But a few subtle changes in messaging and plan design can make a world of difference, and even your most reticent employers—and their employees— will be able to see the value in adopting HSA-eligible plans.
First, when we talk about a “bad experience” with HSA plans, generally, we’re describing an employer who experienced low enrollment. Low enrollment constricts HSA savings, which can be significant. Consulting firm Mercer found HSA-eligible plans cost 22% less than traditional plans, even factoring in employer contributions to HSAs.
There are a few common pitfalls that lead to poor enrollment, and a few key tweaks to communication strategy and plan design can meaningfully improve the rollout and adoption of HSA-eligible plans for your clients.
When it comes to HSA adoption, messaging matters. Did your client previously refer to the HSA plan as a “high-deductible” plan? That’s the first mistake. When working with your client, you should refer to the plan as the “HSA-eligible plan,” and advise her to do the same. The traditional plan should be called the “co-pay plan.”
In announcing the new plan option, the employer should tell employees right off the bat that the network and the payroll deduction will be exactly the same between the HSA-eligible plan and the co-pay plan. More on the plan design later, but it’s important to lead with this when speaking to employees.
Why is this important? If employees see that the HSA-eligible plan costs less, they will automatically think it is a worse plan. Many employers and brokers make the mistake of thinking employees will want to save an extra $10 or $15 per month, but that amount is negligible to the employee if they think they’re downgrading their insurance.
As soon as the employer announces there is a new plan option, everyone will be wondering if it’s a downgrade and expecting the worst. Allay those fears by addressing them immediately: ”Everyone, we’ll have a new, HSA-eligible plan option this year. It will have the same network and cost the same amount as our current plan. The difference is in the plan design.”
Improving the Plan Design
Speaking of plan design, this is the next piece brokers have to get right to bring an HSA-averse employer back on board.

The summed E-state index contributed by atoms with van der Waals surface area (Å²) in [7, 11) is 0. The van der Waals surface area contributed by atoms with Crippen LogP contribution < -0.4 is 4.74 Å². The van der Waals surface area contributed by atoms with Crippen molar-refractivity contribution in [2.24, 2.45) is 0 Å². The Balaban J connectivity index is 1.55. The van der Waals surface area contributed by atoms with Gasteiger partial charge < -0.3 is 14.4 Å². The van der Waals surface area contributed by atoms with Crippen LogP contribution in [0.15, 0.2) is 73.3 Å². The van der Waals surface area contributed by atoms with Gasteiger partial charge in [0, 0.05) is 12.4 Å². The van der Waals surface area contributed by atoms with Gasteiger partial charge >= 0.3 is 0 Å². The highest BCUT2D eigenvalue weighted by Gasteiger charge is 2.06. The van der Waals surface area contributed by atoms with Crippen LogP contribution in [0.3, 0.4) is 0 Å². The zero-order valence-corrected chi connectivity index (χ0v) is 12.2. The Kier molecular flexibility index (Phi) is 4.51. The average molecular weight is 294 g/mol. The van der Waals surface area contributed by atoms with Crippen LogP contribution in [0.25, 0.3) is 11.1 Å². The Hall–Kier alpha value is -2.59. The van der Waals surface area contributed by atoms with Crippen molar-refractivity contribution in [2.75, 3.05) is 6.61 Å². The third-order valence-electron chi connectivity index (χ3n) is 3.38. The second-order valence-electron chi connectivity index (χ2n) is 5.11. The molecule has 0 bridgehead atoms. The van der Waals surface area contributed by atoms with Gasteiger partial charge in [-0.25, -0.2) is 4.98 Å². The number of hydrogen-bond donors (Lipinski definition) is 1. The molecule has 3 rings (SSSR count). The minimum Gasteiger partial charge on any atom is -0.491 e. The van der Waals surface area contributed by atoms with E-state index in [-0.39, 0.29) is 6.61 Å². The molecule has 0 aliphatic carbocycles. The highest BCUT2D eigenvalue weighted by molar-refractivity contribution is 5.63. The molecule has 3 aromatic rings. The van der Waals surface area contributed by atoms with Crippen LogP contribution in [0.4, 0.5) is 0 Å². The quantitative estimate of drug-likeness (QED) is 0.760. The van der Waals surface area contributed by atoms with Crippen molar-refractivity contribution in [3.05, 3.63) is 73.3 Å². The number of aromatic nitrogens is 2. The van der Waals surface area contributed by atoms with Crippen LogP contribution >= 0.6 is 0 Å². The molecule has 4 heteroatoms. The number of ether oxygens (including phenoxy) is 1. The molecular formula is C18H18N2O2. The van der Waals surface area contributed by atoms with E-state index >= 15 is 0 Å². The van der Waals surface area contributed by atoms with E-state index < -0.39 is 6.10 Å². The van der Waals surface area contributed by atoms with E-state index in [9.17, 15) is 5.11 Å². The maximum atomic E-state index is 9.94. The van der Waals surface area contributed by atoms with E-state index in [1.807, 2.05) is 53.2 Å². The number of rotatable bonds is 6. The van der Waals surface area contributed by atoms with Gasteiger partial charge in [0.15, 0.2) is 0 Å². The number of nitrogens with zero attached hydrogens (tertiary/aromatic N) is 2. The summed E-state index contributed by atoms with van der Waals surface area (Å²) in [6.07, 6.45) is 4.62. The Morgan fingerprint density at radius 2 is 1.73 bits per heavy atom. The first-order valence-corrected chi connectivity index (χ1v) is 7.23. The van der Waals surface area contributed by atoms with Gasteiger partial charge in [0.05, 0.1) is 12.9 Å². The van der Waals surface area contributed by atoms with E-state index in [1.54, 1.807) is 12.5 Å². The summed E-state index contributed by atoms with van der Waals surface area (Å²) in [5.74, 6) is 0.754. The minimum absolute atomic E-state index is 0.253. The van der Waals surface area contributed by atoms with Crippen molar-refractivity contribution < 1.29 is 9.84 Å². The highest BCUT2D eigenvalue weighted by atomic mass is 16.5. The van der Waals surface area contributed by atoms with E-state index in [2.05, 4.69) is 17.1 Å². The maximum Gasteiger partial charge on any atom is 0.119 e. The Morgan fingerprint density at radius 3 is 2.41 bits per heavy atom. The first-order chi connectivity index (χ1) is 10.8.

Again, you don’t want the employer to charge less for the HSA-eligible plan, because a cheaper plan will actually deter enrollment, not bolster it. Instead, you should advise the employer to share any savings with employees through HSA contributions.
Second, do your best to have the same deductible and out-of-pocket maximum on the HSA-eligible plan. The goal here is simplicity in plan design.
In this scenario, your employer is able to explain “Okay, the network and paycheck deduction are the same between the HSA-eligible and copay plans, so you’ll have to decide based on the plan design. Under the HSA-eligible plan, you have a $4,000 deductible, but we’ll contribute $800 toward that figure. After that, insurance covers everything.”
Then, when the client begins explaining the much more complicated copay plan, employees will naturally gravitate toward the simpler HSA plan.
When explaining the differences in plan design, it is important to use concrete healthcare scenarios as examples. “Here’s how the plan looks if you have the occasional doctor’s visit and one prescription. Here’s what it looks like if you have a high-cost episode. Here’s what it looks like if you have multiple prescriptions.”
A lot of brokers and employers spend all of their time explaining HSAs to employees, focusing on the tax advantages and how to open accounts. But they hardly spend any time on the actual HSA-eligible plan, which is what employees are really focusing on when they make their decision.
When employees have to choose based on plan design, not networks and payroll deductions, HSA-eligible plans become far more attractive. Explaining the benefits of this strategy, as well as your brokerage’s plan to support the client in rolling it out, will be to key to selling averse employers on HSA plans.
--- Check out How Do HSA Plans Affect Low-Wage Workers? on ThinkAdvisor.